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hail2mich

GDT: #3 Ohio State at Michigan 11/30/2013

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Here's what is known with 100% certainty. The two point conversion failed. Michigan lost. Everything else is just conjecture, speculation, and guesses.

Welcome to life. Where you use the information available to you to make the best informed decisions. Hoke did that without a doubt.

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I wanted them to go for 2 after a TD as soon as OSU scored with 2 to go. I felt it was the right decision then and I still do now, even though it didn't work.

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Really? You think choosing the option with 40% success rate over the option with 96% success rate is anything other than egregiously stupid? That it reflects well upon Brady Hoke as a leader? What did math ever do to you to make you hate it so much?

I feel bad for those players whose hard work was pissed away by their coach who didn't have enough faith in them to win it OT.

The problem is you're assuming they had an over 40% chance to win in overtime.

96% beats 40%, but 96% only ties the game. 40% wins it.

I would also say it was a much higher than 40% chance that Michigan converted the 2 point conversion given the defense on display by both teams. Just as it was beyond belief that Michigan would stop Ohio State's running game in Overtime, or that Michigan's broken down players and lack of a placekicker would give them anything approaching a 50% chance to win in overtime.

I'm the furthest thing from a Hoke fan, but this was a case where a Michigan coach actually showed a killer instinct and went for the winning play instead of playing it safe. It was nice to see, and the fact that it didn't work doesn't make it the wrong play.

Personally, as soon as Ohio State scored to go ahead, I felt that the one way Michigan could win was if they went down the field, ate up all the clock, scored, and went for two. I never thought Hoke would actually do it.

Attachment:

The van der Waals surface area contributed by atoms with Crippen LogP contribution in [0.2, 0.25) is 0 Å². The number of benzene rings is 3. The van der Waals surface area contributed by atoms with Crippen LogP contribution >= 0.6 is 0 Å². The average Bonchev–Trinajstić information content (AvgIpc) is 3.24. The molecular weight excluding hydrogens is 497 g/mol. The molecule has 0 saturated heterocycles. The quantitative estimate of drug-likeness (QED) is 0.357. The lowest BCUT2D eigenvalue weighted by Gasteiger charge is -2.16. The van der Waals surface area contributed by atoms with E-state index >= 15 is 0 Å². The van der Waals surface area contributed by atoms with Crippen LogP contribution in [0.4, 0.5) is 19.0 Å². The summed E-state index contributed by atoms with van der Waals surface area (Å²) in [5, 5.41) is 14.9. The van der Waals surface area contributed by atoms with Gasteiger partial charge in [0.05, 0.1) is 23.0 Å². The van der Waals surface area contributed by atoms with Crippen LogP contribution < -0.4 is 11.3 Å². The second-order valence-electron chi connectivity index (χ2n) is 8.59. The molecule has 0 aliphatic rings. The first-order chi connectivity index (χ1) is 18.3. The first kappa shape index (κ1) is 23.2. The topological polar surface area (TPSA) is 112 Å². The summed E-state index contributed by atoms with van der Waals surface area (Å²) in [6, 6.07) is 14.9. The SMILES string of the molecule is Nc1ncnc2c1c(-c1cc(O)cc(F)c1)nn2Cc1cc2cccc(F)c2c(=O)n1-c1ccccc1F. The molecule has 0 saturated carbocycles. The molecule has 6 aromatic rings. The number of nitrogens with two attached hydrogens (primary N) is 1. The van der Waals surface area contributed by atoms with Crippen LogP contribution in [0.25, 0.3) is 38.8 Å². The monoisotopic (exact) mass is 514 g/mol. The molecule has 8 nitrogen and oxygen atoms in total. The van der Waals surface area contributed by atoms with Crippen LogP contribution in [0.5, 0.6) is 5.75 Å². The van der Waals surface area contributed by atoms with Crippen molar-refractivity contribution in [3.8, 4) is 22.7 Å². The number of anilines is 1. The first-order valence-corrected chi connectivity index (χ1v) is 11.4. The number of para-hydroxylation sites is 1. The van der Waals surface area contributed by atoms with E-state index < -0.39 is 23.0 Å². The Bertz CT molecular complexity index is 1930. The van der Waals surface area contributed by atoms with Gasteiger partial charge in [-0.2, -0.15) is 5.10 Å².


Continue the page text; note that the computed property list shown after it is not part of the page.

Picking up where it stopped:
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The problem is you're assuming they had an over 40% chance to win in overtime.

96% beats 40%, but 96% only ties the game. 40% wins it.

Actually, no, 40% does not win it. It puts you ahead with :35 or whatever seconds to go. Either way, it was the wrong call. The momentum was on UM's side, they having just scored the TD that should have tied the game and sent it to OT. All of the pressure was on OSU to win it on the road in a game that everyone admits they could not stop UM all game long. So not only is it 40% vs 96%, but it's one stop loses you the game vs one stop loses you a down.

You never go for 2 unless you need 2 to tie. This game is definitive proof of that axiom. You just don't do it. Ever. It's always the wrong call.

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Actually, no, 40% does not win it. It puts you ahead with :35 or whatever seconds to go.

I appreciate the need to argue semantics from the guy who cited 96% vs. 40% as his primary argument why kicking the extra point was the obvious choice.

It is pretty unlikely OSU would have won in reguation had UM converted the 2-point play. They had no time outs and Miller wasn't throwing the ball particularly well. Had UM lost after converting a 2-point play, then they almost certainly would have lost in regulation had they tied the game, so I guess I am not getting how a small amount of time on the clock better argues going for the tie.

Either way, it was the wrong call.

It was the right call.

What, not convinced? Now you know how I feel about your statement above.

The momentum was on UM's side, they having just scored the TD that should have tied the game and sent it to OT.

One could argue the UM did the right thing and tried parlaying that momentum into a 2-point play rather than run the risk the they not get the ball again for around 15 minutes and lose that momentum.

All of the pressure was on OSU to win it on the road in a game that everyone admits they could not stop UM all game long.

The pressure was on OSU to stop UM on the 2 point play as well. Just because there is pressure on a team does not mean that team won't respond. Besides, I don't see how pressure is going to necessarily mean OSU would struggle in OT but make the play at the end of regulation.

Also, I don't claim to know what everyone is saying, but in my opinion OSU was a hell of a lot closer to stopping UM than UM was to stopping OSU in the second half.

So not only is it 40% vs 96%, but it's one stop loses you the game vs one stop loses you a down.

Second thing first - Yeah it is only one stop for them, but it is also just one play for you. A play you get to choose. And the advantage of extra downs in OT works in OSU's offense's favor as well.

Back to the first point:

It isn't 40% vs. 96%. That just is blatently false unless you believe Michigan had a 100% chance to win in OT. Surely you know this and do not think UM had a 100% to win in OT. So please stop misrepresenting the odds in such an obvious manner as it is insulting to others' inteliigence.

The math* is basically 40% vs. 96% X the odds you think UM wins in overtime.

Note: *I don't think the number is 40% in that specific situation, just as I don't think UM had a 60% chance to win in OT merely because they were the home team. I think Michigan had a somewhat better than 40% chance to score and less than a 60% chance to win in OT given the differential in the quality of teams involved. In any event, each case is specific and need to evaluated on their merits rather than using what other teams have done historically.